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November 15, 2018
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Photo exhibit by Penngrove artist sheds light on disability community

  • Anthony Tusler seen in his living room with a photograph he took some years ago in Alaska. Robert Grant

By: Stephanie Derammelaere
October 26, 2018

Penngrove artist and longtime disability activist Anthony Tusler recently had twenty-one photographs go on display at a semi-permanent exhibit at the Marin Center for Independent Living in San Rafael. The photographs show the lives of people with disabilities in their day-to-day lives – a focus Tusler has been especially concentrating on over the past several years.

“There are very few images of people with disabilities out there in the world,” says Tusler. “Most of them are for fundraisers and tend to be smiling, happy people with disabilities which sometimes turns into inspiration porn, as we call it. Other times we look poor and miserable so it’s ‘please send in your money to help this poor unfortunate’. It seemed the more photos we have of us going about our day-to-day lives, the more interesting it was to me. We can use photography as a means to help shift people’s stereotypes and broaden people’s view of disability.”

Tusler has been taking photographs since 1958 when one of his photos won a school prize and even worked for a while as the chief photographer and photo editor for an alternative newspaper. But it wasn’t until digital photography had enough quality and resolution that regained his interest in the art, about ten years ago. Over time, being in a wheelchair himself, he focused more on taking disability-themed photographs, preferring the “street photography” artistic perspective.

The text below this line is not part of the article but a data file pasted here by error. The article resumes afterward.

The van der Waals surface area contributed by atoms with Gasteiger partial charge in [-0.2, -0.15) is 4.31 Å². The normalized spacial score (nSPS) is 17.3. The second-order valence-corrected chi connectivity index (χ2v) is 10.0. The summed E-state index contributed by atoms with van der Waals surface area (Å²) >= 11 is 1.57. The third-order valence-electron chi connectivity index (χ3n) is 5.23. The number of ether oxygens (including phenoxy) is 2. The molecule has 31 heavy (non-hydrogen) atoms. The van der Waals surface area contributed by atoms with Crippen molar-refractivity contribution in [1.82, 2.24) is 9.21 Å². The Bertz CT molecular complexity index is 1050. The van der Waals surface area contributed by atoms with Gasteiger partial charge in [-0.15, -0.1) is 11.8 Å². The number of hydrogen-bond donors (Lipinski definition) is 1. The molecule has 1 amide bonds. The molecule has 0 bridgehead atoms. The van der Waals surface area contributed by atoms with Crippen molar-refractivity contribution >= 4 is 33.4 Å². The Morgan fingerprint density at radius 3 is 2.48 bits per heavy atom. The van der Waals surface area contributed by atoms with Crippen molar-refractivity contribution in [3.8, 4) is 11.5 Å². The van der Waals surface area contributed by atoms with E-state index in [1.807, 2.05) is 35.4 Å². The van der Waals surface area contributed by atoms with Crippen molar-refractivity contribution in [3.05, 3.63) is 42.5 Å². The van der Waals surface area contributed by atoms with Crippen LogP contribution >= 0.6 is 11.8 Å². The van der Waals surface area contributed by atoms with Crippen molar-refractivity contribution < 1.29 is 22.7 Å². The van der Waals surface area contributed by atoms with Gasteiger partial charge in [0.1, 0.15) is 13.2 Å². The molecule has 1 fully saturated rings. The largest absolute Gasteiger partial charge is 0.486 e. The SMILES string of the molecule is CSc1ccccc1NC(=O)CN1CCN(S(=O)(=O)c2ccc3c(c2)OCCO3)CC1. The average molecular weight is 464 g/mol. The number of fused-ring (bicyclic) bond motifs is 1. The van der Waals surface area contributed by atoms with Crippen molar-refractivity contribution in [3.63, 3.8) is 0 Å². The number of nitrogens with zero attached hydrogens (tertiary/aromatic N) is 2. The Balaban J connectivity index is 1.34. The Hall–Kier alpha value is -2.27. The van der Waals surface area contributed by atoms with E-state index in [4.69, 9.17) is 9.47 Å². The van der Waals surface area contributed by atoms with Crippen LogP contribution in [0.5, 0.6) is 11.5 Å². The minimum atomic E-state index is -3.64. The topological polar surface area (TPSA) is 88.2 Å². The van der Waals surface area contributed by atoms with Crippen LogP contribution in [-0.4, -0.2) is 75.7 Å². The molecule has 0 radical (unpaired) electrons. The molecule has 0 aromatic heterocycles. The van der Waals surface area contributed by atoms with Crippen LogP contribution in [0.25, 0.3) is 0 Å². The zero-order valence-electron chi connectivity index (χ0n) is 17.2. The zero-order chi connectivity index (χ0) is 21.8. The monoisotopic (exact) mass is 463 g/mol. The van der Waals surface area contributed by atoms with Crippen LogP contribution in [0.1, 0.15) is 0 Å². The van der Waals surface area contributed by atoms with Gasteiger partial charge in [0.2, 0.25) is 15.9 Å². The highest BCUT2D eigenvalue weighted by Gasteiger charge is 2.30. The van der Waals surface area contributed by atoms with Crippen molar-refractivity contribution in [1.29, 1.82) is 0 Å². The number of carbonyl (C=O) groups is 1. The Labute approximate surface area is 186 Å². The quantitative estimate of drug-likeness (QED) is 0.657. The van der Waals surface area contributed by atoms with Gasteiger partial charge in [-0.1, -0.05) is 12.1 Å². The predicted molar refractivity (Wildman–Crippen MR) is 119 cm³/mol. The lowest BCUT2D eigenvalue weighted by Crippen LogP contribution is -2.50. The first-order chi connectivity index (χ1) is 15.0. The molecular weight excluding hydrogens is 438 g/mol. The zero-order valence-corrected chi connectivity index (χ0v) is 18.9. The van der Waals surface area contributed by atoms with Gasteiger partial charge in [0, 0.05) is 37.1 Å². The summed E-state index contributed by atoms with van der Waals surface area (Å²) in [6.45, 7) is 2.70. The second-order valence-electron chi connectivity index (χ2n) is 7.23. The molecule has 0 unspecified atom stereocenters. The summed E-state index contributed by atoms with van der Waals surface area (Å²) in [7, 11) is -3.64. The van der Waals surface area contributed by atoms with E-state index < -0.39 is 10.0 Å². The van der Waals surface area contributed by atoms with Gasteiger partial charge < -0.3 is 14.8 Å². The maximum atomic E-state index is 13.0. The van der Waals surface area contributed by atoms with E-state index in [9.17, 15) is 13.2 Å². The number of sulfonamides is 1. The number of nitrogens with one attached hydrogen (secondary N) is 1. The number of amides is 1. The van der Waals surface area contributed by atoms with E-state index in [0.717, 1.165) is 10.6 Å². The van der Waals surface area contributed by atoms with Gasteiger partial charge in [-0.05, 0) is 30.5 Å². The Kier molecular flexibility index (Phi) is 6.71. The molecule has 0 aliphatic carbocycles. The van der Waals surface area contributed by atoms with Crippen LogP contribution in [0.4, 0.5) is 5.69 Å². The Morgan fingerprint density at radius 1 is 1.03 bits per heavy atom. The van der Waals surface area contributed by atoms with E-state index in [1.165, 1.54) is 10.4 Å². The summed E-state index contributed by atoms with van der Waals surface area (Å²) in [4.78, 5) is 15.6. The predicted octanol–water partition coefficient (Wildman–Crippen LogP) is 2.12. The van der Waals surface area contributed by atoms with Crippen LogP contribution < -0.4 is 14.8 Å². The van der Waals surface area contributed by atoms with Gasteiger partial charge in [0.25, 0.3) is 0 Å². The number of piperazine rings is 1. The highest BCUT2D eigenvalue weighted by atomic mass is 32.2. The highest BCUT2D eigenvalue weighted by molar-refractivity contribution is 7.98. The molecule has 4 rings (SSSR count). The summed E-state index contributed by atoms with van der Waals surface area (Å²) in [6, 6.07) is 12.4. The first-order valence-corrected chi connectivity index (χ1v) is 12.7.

“That’s one of the challenges – I want something spontaneous and that’s why I don’t ask [people’s permission to take their picture],” says Tusler. “I don’t want people posing. This is in the tradition of street photography. There is also a new term that’s been applied – ‘social engagement’. It’s a new trend in photography supplanting street photography. There is a social justice perspective in it. It’s showing generally marginalized people in a way that advances social justice issues.”

Tusler recruited a colleague and professional curator, Fran Osborne, to help decide the flow of the photos in the exhibit. She also adjusted the height of the photographs and suggested a 48-point type for the labels, rather than the traditional 12-point type to make it easier for everybody to read. 

“All of the heights [of the photos] are lower than standard, because standard is for somebody who is about 6 foot-ish,” says Tusler. “It drives me crazy because what happens for me as a wheelchair user is, when looking up at it, it’s a perfect height to capture the reflection of the lights. So what I can see is a good reflection of the light but not the work on display. [The height of the photos] is not at an ideal height for me as a wheelchair user, it’s a compromise. That’s what a lot of accessibility is about – it’s a compromise. What’s going to work for me and what’s going to work for somebody who is six foot.”

Tusler, who is 71 and has been in a wheelchair for 66 of those years has seen the disability rights movement grow from being almost non-existent, to today, where, as he says, “there are curb cuts on every corner these days.”  

“I’ve lived out the contemporary disability experience,” says Tusler. “My parents were good advocates so I was mainstreamed in elementary and all through my college schooling. Then I got involved in the disability rights movement in 1973. It was starting in Berkeley and a few other places in the country in ’68, ’69. It was really starting to pick up steam in the early ‘70’s. I’ve been able to be a part of that for the whole time - before there were any laws. Then there were the 504 sit-ins where I took photos in 1977, which led to our first civil rights legislation nationally. And then being part of the ADA. It’s been pretty exciting. We changed the world.”

The exhibit is open to the public at 710 Fourth Street, San Rafael on Fridays, from 9 to 5 p.m.